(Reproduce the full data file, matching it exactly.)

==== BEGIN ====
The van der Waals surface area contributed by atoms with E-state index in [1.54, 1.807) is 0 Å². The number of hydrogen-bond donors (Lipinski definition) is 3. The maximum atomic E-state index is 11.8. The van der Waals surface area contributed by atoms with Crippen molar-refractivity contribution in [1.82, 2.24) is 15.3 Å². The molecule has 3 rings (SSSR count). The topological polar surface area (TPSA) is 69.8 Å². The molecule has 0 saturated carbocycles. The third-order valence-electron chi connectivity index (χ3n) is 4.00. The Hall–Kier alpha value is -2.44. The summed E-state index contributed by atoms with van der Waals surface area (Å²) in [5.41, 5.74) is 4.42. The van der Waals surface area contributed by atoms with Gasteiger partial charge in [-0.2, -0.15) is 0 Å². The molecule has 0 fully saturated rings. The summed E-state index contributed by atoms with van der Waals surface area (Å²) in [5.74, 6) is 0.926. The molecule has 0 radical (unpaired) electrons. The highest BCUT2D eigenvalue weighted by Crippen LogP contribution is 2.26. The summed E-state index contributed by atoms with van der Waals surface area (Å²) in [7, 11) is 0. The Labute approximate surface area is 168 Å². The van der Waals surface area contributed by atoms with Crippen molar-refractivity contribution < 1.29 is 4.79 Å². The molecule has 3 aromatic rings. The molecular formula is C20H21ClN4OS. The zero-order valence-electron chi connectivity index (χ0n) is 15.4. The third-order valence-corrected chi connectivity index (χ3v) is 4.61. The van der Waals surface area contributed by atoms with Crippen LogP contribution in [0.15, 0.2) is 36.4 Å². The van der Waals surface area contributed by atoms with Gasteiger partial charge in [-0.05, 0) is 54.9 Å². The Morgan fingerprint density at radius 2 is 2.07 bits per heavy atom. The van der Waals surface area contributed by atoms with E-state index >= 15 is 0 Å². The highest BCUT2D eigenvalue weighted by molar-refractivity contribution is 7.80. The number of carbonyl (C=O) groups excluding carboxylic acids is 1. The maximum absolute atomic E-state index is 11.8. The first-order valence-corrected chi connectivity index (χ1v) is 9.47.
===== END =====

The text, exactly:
The van der Waals surface area contributed by atoms with E-state index in [1.54, 1.807) is 0 Å². The number of hydrogen-bond donors (Lipinski definition) is 3. The maximum atomic E-state index is 11.8. The van der Waals surface area contributed by atoms with Crippen molar-refractivity contribution in [1.82, 2.24) is 15.3 Å². The molecule has 3 rings (SSSR count). The topological polar surface area (TPSA) is 69.8 Å². The molecule has 0 saturated carbocycles. The third-order valence-electron chi connectivity index (χ3n) is 4.00. The Hall–Kier alpha value is -2.44. The summed E-state index contributed by atoms with van der Waals surface area (Å²) in [5.41, 5.74) is 4.42. The van der Waals surface area contributed by atoms with Gasteiger partial charge in [-0.2, -0.15) is 0 Å². The molecule has 0 fully saturated rings. The summed E-state index contributed by atoms with van der Waals surface area (Å²) in [5.74, 6) is 0.926. The molecule has 0 radical (unpaired) electrons. The highest BCUT2D eigenvalue weighted by Crippen LogP contribution is 2.26. The summed E-state index contributed by atoms with van der Waals surface area (Å²) in [7, 11) is 0. The Labute approximate surface area is 168 Å². The van der Waals surface area contributed by atoms with Crippen molar-refractivity contribution < 1.29 is 4.79 Å². The molecule has 3 aromatic rings. The molecular formula is C20H21ClN4OS. The zero-order valence-electron chi connectivity index (χ0n) is 15.4. The third-order valence-corrected chi connectivity index (χ3v) is 4.61. The van der Waals surface area contributed by atoms with Crippen LogP contribution in [0.15, 0.2) is 36.4 Å². The van der Waals surface area contributed by atoms with Gasteiger partial charge in [-0.05, 0) is 54.9 Å². The Morgan fingerprint density at radius 2 is 2.07 bits per heavy atom. The van der Waals surface area contributed by atoms with E-state index >= 15 is 0 Å². The highest BCUT2D eigenvalue weighted by molar-refractivity contribution is 7.80. The number of carbonyl (C=O) groups excluding carboxylic acids is 1. The maximum absolute atomic E-state index is 11.8. The first-order valence-corrected chi connectivity index (χ1v) is 9.47.